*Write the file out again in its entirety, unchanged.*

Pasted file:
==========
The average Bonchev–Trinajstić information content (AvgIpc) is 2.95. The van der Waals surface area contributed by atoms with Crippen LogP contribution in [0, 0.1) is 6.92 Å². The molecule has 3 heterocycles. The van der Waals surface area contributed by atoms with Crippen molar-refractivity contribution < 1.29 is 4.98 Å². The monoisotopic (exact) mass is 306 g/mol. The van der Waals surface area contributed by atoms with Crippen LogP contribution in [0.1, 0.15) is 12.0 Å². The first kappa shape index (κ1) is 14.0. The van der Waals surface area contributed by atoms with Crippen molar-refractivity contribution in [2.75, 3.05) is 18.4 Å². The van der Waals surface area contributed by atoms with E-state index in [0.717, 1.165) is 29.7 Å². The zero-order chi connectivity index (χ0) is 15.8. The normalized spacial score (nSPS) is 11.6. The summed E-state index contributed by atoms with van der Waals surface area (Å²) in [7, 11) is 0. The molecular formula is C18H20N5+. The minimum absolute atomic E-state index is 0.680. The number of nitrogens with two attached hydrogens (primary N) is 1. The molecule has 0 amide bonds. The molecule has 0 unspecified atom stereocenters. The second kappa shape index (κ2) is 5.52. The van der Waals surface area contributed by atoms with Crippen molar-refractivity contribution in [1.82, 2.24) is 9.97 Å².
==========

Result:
The average Bonchev–Trinajstić information content (AvgIpc) is 2.95. The van der Waals surface area contributed by atoms with Crippen LogP contribution in [0, 0.1) is 6.92 Å². The molecule has 3 heterocycles. The van der Waals surface area contributed by atoms with Crippen molar-refractivity contribution < 1.29 is 4.98 Å². The monoisotopic (exact) mass is 306 g/mol. The van der Waals surface area contributed by atoms with Crippen LogP contribution in [0.1, 0.15) is 12.0 Å². The first kappa shape index (κ1) is 14.0. The van der Waals surface area contributed by atoms with Crippen molar-refractivity contribution in [2.75, 3.05) is 18.4 Å². The van der Waals surface area contributed by atoms with E-state index in [0.717, 1.165) is 29.7 Å². The zero-order chi connectivity index (χ0) is 15.8. The normalized spacial score (nSPS) is 11.6. The summed E-state index contributed by atoms with van der Waals surface area (Å²) in [7, 11) is 0. The molecular formula is C18H20N5+. The minimum absolute atomic E-state index is 0.680. The number of nitrogens with two attached hydrogens (primary N) is 1. The molecule has 0 amide bonds. The molecule has 0 unspecified atom stereocenters. The second kappa shape index (κ2) is 5.52. The van der Waals surface area contributed by atoms with Crippen molar-refractivity contribution in [1.82, 2.24) is 9.97 Å².